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Thai Curry Paste Story

Although chilli peppers are often associated with Thai food, they are not originally from Thailand. It is widely believed that chilli peppers originated in Central or South America, and they were first cultivated in Mexico. No one really knows when chilli arrived in Thailand, but it was possibly in the 15th or 16th century when Portuguese traders and Spanish missionaries arrived in Asia. Thailand’s tropical climate proved to be favourable for the growth of chilli plants, and chilli eventually became an integral component of Thai agriculture and cuisine. As a result, various types and varieties of chilies are now grown throughout the country, each differing in size, colour, and heat level.
Thai curry paste

Table of Contents

The Evolution of Thai Curry

Many elements of Thai curry—like the use of spices and the concept of grinding spices and herbs into a paste—can be traced back to Indian culinary traditions. The word “curry” itself is thought to have evolved from the Tamil word ‘kari’, which was used to refer to a sauce for rice.

Indian curry, along with other elements of Indian culture and cuisine, made its way to Thailand and other parts of Southeast Asia primarily through historical trade routes, which can be traced back to at least the first century CE.

The fusion of Indian curry with Thai culinary practices didn’t happen overnight but was the result of ongoing exchange and synthesis over centuries. By the time the Portuguese and Spanish arrived in the 16th century, Thai cuisine had already been influenced by Indian spices and cooking methods, setting the stage for the development of what we recognise today as Thai curry.

red curry nittaya

Chilli Paste (Nam Prik): The Fiery Heart of Thai Curry

Chilli paste, or ‘nam prik’ in Thai, is the fundamental flavour base that distinguishes Thai curries from other types of curry found across Asia. The blend of fresh, aromatic ingredients like lemongrass, galangal, and kaffir lime, coupled with the distinct flavour of shrimp paste, gives Thai curry its signature taste.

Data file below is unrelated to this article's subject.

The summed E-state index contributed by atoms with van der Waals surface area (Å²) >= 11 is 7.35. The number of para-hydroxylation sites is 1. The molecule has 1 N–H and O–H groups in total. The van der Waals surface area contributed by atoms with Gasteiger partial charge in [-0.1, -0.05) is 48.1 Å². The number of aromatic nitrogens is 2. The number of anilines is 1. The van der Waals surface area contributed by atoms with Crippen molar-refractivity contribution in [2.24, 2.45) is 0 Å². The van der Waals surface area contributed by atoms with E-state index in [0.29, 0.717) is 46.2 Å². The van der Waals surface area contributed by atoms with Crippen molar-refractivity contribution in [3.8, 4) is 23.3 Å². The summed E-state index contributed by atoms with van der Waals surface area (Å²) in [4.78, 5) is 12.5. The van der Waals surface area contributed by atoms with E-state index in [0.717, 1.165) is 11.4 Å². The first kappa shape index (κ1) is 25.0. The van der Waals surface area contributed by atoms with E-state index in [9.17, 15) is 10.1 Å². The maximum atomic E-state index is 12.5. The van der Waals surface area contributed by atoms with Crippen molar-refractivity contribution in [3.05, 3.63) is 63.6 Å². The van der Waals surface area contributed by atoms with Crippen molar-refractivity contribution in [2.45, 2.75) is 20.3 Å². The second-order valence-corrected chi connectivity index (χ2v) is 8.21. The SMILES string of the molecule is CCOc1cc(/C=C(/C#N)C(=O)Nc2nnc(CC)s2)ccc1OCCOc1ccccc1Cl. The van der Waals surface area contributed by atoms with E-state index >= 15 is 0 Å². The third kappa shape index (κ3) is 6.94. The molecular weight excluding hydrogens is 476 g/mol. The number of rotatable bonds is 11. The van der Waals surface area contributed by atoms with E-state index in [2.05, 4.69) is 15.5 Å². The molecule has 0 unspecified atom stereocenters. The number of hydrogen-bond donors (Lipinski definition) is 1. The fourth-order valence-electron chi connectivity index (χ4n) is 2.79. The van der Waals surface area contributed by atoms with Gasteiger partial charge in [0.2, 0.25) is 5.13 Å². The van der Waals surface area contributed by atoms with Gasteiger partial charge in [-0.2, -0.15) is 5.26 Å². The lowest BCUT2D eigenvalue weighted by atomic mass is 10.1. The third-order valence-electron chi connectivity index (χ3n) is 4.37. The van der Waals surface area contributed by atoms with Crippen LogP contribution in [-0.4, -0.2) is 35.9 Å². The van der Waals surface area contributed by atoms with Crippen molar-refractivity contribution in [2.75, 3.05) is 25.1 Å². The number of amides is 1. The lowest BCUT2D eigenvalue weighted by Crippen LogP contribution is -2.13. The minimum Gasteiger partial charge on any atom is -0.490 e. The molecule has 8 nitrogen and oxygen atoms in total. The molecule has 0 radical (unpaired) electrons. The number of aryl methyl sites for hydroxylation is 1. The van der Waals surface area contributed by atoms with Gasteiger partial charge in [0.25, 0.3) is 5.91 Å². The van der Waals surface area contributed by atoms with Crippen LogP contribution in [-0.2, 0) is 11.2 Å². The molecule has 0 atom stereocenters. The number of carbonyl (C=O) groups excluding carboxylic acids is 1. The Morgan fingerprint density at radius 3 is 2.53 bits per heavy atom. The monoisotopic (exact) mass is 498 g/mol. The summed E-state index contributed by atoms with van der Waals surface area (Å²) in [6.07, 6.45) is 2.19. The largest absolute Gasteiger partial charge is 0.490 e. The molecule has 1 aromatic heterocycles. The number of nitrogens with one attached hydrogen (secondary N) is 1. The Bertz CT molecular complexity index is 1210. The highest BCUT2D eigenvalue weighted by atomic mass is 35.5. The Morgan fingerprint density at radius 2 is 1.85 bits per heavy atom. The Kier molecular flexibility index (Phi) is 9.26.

Several types of chilies can be used, each lending its unique heat and flavour profile. Bird’s eye chillies are used to make green curry paste, while red curry paste is made with dried red chillies.

Ingredients in Thai Curry Paste

The story of Thai curry paste would not complete without mentioning Ms. Nittaya, who revolutionised the world of Thai curry pastes with her brand ‘Nittaya Thai Curry Paste’ over 60 years ago. Beyond introducing the world to an authentic taste, Ms. Nittaya’s mission today is to educate people on the health benefits of Thai curry. Each herb and ingredient in the curry is known for its medicinal properties, from aiding digestion to acting as anti-inflammatory agents. It’s a testament to the age-old saying that good food can be medicine for the body and soul. Key ingredients include:
  • Chilli – helps reduce blood pressure. It also contains vitamin C, E, B1, B2 and B3.
  • Basil – helps relieve symptoms of indigestion.
  • Shallot – helps prevent and treat colds, fevers and coughs.
  • Garlic – helps reduce cholesterol and prevent heart disease.
  • Shrimp paste – contains calcium and vitamin A.
Each component plays a crucial role in creating the rich, complex taste that Thai curry is celebrated for. These are just small examples of the advantage we can get in just one dish. It is a knowledge Thailand discovered and inherited through generations. International taste doesn’t mean the traditional taste should be compromised. It should be appreciated and preserved by all cultures.
red curry nittaya

Did you know…?

  • Panang curry is named after the island of Penang off the west coast of Malaysia. Although a Thai dish, it has its origins in the historical trade relationships and cultural exchanges between the regions.

  • Massaman curry, another beloved Thai curry variant, can be traced back to Persian origins. The word “Massaman” is thought to derive from the word “Mussulman” which is an old term for Muslims. It is a fusion of Thai, Indian and Malaysian influences.

  • Thai curry paste is not just for curries. It can also be used as a marinade for grilling meats, as a base for stir-fries, or even mixed into noodle dishes for an added flavour kick.